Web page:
EMR Charting: The Frustration of Duplication for Nurses

What kind of nerdy nurse would I be if I wasn’t an advocate of the newest nurse charting – Electronic Medical Records (EMR Charting)? Not worthy of my title, at the very least.

As a nerd, I am pretty much required to preach the glories of my geeky infatuations. Not only to justify my obsessions but also to promote more growth and innovation in the tech world. Us geeks need new tech to satisfy our cravings. A slight digression, yes, but you have no doubt grown accustomed to those in my little corner of the web. (And if not, you may want to start, because I can pretty much promise that they aren’t going away.)

I mention this to make it clear that I am a lover of technology. I am a promoter of early adaptation of new technologies and always excited to see what we will be able to do next that will simplify and improve our lives.

Nurse Charting With EMR – Electronic Medical Records

Nurse charting is so much easier with EMR, but What is EMR?

Basically, EMR is Electronic Medical Records. It uses technology to make nurse charting easier and more efficient.

Nursing and healthcare have benefited tremendously from the implementation of technology. Let’s take, for example, something small, routine at this point even: the vital sign machine. It alone, complete with pulse-oximetry, and digital thermometer are a huge time saver that aid in the prompt delivery of patient care. But I suppose most nurses don’t think about the fact that these innovations are a time saver and therefore allow you to have more time to care for your patients. Most don’t, but I do.

Nurse Charting In Duplicates – Confusing

I have been fortunate enough to work in a healthcare facility that had implemented EMR long before I graced it with my presence. However, there are still components of it that remain on paper, many of these duplications of items that are in the electronic chart, that cause me great frustration.

For example, we chart our vital signs electronically but also are forced (I say forced because believe you me, I have nearly begged to eliminate this frivolous duplication) to document on a paper graphic. The increase in probability for transcription errors alone has to be astronomical. It is also just a senseless waste of time and energy.

Nurse Charting Vital Signs Twice

This backward thinking and duplication just aid in the frustrations felt by nurses who are expected to embrace electronic charting. No one wants to do work twice, and nurse charting is no different. If healthcare providers expect for nurses to be on board with EMR (because it’s not going away, especially with the implementation of  Meaningful Use and the American Recovery and Reinvestment Act of 2009) then they need to expect physicians to be on board as well.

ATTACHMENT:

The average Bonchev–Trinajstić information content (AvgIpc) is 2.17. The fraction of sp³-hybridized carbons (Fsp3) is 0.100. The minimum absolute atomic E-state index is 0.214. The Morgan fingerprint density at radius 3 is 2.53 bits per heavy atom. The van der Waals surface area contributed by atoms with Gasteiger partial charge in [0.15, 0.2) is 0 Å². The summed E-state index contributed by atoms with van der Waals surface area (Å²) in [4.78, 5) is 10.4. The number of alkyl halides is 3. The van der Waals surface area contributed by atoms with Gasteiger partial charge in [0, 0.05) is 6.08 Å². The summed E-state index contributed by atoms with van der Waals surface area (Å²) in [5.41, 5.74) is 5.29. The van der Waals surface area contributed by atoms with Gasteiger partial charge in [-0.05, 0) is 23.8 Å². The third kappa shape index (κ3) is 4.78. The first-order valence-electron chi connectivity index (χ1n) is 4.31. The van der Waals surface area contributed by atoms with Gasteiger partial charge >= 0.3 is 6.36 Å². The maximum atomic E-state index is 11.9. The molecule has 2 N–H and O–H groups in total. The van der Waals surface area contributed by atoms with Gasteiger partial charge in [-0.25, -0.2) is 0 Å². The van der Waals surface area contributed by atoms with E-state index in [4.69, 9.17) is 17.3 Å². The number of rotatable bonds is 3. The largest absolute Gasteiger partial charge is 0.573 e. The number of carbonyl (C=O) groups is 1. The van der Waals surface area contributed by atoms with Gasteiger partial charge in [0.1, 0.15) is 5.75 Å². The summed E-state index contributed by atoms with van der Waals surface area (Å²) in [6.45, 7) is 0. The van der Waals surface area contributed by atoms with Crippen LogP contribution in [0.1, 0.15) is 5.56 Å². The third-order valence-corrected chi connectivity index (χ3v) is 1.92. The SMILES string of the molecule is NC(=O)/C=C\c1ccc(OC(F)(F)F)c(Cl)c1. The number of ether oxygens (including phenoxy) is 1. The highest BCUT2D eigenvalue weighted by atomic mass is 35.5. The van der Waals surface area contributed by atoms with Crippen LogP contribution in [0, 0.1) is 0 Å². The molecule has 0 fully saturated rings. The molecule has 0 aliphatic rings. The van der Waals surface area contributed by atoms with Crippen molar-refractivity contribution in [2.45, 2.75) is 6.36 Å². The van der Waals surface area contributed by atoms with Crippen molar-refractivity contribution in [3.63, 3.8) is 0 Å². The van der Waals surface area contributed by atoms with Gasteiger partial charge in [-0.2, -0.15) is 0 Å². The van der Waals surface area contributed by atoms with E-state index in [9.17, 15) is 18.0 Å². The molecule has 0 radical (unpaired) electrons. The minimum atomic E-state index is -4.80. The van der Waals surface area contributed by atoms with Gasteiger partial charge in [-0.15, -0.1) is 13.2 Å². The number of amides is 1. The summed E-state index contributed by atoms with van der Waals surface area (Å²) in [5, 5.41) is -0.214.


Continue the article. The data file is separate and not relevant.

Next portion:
We are stuck charting these vital signs twice because there are a few MDs who just refuse to log into the computer to get the information. These are also the same physicians who bark at me to print discharge med recs, and lab values (both readily available in the EMR). I have never once been requested to print these items for a physician. It is always “I need the med recs for ‘so and so'” or “Where are the Labs for 235?!?!!?”. Never a please or a thank you or even a “Could you?”. It’s always “I need…”, “Where are…”, “Print me…”.

EMR and CPOE – Computerized Physician Order Entry)

I will be so thrilled when we transition to CPOE (Computerized Physician Order Entry) and the entire process will be on the computer. Perhaps then we can finally get away from the redundancy of much of our current charting and have more time to care for our patients.

Eliminating Duplications With EMR Charting Will Help Nurses

I recently got an email that said “Appear to have time to with your patients. Do not appear ‘rushed’.” I had to laugh at this. The basis of my practice in nursing is my integrity and honesty. You want me not to appear rushed? Then don’t make me be rushed. Eliminate duplications in nurse charting that are costing me valuable time that I could use to “Appear to have time”. I could appear it because I might have it!

But that, of course, is assuming we have appropriate staffing, which can be hit or miss. Safe Staffing: a worthy topic for another day… or days.

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3 thoughts on “EMR Charting: The Frustration of Duplication for Nurses”

  1. Great article. The redundancy is killer!! We did a partial EMR implementation at first. Then, we ended up using the redundancy to push through the rest of the EMR implementation. So, while I hate redundancy as much as the next person, it was interesting how we could use redundancy in order to drive the adoption of EMR technology.

    It seems the real issue you pose is who is required to do the redundant work. I suggest you have the person who needs to be most bought in to the EMR to do the redundant work.

  2. Time wasters: correcting all the mistakes the CPOE physician made–duplicate orders, contradicting orders, just plain wrong orders.
    When asked when labs results aren’t back, it is fun to say “You didn’t order any.”

    1. that will certainly be interesting.
      I spoke with a surgeon friend of mine about his opinions on CPOE and he said it is never executed properly. Too many warnings, popups and distractions that make physicians just click through because of frustration.
      In order to get people on board, the technology has to be made practical and easy to use. I hope that we can get there soon enough. This could aid so much in efficiency.

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